His most spectacular role in British films was as the evil vizier, Jaffar in The Thief of Bagdad. Not only was this Technicolor version, which costarred Sabu and June Duprez quite splendid, but the Disney version of Aladdin uses Veidt as a model for the animated Jaffar. In Hollywood films, Veidt’s contribution to the war effort was to play a succession of Nazi villains, the most famous of which was Major Strasser in Casablanca. Since MGM had charged Warner Brothers $25,000 for the used of Veidt, who was under contract to them, he was the highest paid actor in the film. Only a year later, he died of a heart attack on a California golf course. He was only 50.

Mary Philbin’s career did not outlast the silent era. A Universal Studios beauty contest runner-up in her hometown of Chicago, she came to Hollywood where she starred in several high profile films. She was in Erich von Stroheim’s The Merry Go Round (Stroheim was perhapsone of the judges of her beauty contest photos) and her face is in one of the most famous silent film images, as she takes the mask off of Lon Chaney’s Phantom of the Opera. She never married, although she was briefly engaged to Paul Kohner, the casting director and head of foreign language production at Universal. Her parents insisted she break off the union because of religious differences. Although she lived until 1993, she rarely appeared at silent film festivals, and lived her life quietly out of the spotlight.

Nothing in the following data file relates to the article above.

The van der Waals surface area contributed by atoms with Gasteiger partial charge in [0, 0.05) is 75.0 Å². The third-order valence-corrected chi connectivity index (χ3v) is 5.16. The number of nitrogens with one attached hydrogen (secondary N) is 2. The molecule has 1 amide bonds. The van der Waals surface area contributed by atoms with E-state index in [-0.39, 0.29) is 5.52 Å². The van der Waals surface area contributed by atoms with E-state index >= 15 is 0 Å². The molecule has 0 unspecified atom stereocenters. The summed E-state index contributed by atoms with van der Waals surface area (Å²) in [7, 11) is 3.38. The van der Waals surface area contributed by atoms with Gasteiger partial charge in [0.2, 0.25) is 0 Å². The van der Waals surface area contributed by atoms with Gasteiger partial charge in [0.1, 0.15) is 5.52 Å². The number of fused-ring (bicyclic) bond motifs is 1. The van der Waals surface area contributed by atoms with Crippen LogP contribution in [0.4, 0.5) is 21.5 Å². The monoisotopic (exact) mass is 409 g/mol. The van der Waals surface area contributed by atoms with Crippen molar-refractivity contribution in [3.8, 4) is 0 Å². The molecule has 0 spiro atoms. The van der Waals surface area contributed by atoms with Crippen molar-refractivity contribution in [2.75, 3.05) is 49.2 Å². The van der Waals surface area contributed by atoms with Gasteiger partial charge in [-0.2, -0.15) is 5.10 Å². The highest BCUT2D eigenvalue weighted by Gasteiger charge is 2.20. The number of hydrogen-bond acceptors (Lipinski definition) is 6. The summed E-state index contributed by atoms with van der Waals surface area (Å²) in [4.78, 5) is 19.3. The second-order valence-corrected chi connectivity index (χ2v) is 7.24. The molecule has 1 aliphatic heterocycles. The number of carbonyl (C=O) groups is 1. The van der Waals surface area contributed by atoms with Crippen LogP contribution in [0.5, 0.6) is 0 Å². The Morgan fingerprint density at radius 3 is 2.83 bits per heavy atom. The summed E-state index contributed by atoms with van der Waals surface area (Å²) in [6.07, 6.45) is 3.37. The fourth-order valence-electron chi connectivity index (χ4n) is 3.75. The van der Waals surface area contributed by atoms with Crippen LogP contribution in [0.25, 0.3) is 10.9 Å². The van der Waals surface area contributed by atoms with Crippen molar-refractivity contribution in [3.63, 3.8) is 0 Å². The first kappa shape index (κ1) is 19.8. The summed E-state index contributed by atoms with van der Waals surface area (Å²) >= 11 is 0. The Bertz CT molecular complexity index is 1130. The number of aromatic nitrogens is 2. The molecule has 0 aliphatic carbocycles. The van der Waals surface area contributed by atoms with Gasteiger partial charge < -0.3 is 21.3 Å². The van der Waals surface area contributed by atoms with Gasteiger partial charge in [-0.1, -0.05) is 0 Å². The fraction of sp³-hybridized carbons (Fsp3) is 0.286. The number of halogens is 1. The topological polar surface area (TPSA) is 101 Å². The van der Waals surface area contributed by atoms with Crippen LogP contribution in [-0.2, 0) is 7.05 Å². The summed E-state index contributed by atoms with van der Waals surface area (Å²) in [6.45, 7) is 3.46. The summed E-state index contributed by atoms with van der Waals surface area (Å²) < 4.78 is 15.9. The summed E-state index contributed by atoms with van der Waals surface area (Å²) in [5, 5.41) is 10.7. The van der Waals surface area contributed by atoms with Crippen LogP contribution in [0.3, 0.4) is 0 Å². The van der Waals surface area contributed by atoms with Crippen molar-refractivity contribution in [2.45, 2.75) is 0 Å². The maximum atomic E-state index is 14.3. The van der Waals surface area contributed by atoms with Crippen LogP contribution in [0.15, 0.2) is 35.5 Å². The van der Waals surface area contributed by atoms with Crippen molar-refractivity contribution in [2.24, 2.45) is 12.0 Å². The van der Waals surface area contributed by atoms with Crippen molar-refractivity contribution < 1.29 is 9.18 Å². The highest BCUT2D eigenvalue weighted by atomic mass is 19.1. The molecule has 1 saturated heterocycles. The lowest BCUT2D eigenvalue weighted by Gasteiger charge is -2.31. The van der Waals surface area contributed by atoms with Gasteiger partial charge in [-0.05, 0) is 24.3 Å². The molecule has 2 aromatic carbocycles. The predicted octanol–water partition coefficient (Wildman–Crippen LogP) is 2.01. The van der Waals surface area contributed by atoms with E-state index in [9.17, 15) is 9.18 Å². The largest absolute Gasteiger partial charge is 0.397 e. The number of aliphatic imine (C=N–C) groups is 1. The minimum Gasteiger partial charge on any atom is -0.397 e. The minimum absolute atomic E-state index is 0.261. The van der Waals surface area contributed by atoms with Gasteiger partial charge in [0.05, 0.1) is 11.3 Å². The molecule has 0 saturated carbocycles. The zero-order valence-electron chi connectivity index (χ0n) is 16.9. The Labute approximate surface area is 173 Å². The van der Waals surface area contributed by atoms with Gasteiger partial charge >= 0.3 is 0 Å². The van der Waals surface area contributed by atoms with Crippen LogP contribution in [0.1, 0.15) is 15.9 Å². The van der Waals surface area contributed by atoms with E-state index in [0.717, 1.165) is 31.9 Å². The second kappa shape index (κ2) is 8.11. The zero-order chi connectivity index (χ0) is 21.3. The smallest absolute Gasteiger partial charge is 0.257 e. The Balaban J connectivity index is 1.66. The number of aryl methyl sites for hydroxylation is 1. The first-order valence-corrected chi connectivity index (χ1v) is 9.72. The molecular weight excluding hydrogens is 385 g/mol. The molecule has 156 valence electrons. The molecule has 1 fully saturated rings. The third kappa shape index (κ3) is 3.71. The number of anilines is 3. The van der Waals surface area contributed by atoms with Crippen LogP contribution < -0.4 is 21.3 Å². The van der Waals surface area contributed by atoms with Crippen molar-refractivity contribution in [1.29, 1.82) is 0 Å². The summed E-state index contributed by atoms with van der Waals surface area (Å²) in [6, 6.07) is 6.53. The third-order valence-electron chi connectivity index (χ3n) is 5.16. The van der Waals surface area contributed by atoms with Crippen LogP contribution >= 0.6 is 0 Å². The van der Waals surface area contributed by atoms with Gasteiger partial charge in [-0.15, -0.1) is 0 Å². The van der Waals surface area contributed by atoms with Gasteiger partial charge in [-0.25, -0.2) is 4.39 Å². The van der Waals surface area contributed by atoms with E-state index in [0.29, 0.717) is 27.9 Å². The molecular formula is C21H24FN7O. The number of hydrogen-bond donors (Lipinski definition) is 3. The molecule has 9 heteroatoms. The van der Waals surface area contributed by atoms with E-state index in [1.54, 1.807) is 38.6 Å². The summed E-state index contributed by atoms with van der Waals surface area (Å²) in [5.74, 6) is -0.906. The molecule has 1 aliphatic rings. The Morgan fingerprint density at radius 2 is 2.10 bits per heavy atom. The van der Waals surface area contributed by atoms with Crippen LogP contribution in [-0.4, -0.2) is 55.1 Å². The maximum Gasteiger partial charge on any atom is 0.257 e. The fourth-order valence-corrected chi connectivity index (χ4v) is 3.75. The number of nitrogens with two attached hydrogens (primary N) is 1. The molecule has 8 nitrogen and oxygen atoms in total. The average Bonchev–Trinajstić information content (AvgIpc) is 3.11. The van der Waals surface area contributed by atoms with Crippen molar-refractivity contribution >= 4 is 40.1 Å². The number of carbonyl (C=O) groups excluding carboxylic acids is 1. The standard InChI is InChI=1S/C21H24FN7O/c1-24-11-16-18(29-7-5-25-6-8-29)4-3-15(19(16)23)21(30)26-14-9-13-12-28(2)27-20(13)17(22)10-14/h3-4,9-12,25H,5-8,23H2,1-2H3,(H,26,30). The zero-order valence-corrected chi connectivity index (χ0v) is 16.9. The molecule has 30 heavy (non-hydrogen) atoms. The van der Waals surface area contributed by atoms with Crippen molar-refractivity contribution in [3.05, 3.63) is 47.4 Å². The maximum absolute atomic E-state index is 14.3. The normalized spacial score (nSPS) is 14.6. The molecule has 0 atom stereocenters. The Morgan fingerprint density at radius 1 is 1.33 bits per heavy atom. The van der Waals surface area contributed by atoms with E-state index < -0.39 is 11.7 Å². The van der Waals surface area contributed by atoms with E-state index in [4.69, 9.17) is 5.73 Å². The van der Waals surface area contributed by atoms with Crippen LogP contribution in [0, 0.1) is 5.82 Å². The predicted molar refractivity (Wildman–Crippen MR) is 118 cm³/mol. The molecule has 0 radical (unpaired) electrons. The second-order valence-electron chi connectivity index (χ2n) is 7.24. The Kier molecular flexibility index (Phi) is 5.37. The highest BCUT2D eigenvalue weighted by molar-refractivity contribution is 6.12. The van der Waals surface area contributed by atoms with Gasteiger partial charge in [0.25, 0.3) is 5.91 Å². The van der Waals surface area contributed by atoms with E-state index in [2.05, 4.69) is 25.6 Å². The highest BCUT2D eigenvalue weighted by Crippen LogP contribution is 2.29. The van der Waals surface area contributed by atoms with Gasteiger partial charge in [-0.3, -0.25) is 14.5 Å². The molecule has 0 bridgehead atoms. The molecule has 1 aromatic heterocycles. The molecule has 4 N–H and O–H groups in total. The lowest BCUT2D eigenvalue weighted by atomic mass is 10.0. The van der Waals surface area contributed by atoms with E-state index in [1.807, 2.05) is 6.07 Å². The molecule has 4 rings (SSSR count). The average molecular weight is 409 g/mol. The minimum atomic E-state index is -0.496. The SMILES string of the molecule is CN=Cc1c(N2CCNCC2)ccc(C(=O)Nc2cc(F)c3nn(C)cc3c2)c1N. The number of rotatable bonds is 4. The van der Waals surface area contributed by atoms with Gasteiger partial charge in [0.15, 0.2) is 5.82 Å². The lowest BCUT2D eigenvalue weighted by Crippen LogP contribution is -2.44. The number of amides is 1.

Veidt and Philbin in a deleted happy ending scene from the film.

Olga Baclanova, who plays the lecherous Duchess Josiana was specifically requested for the role by Veidt. She appeared on stage with the Moscow Art Theater beginning in 1912, and worked extensively on stage and in films in Russia. Although she received the highest Soviet award for arts, “Worthy Artist of the Republic” the artistic climate was changing in her homeland. She defected to the US while acting in a play in New York. While she acted in a number of excellent films, including Josef von Sternberg’s Docks of New York, she is best known for her role as the trapeze artist Cleopatra, the only “normal” person in Tod Browning’s Freaks. Her enthusiasticly lacivious vamping as the Duchess is one of the film’s highlights; she looks rather eerily like Madonna.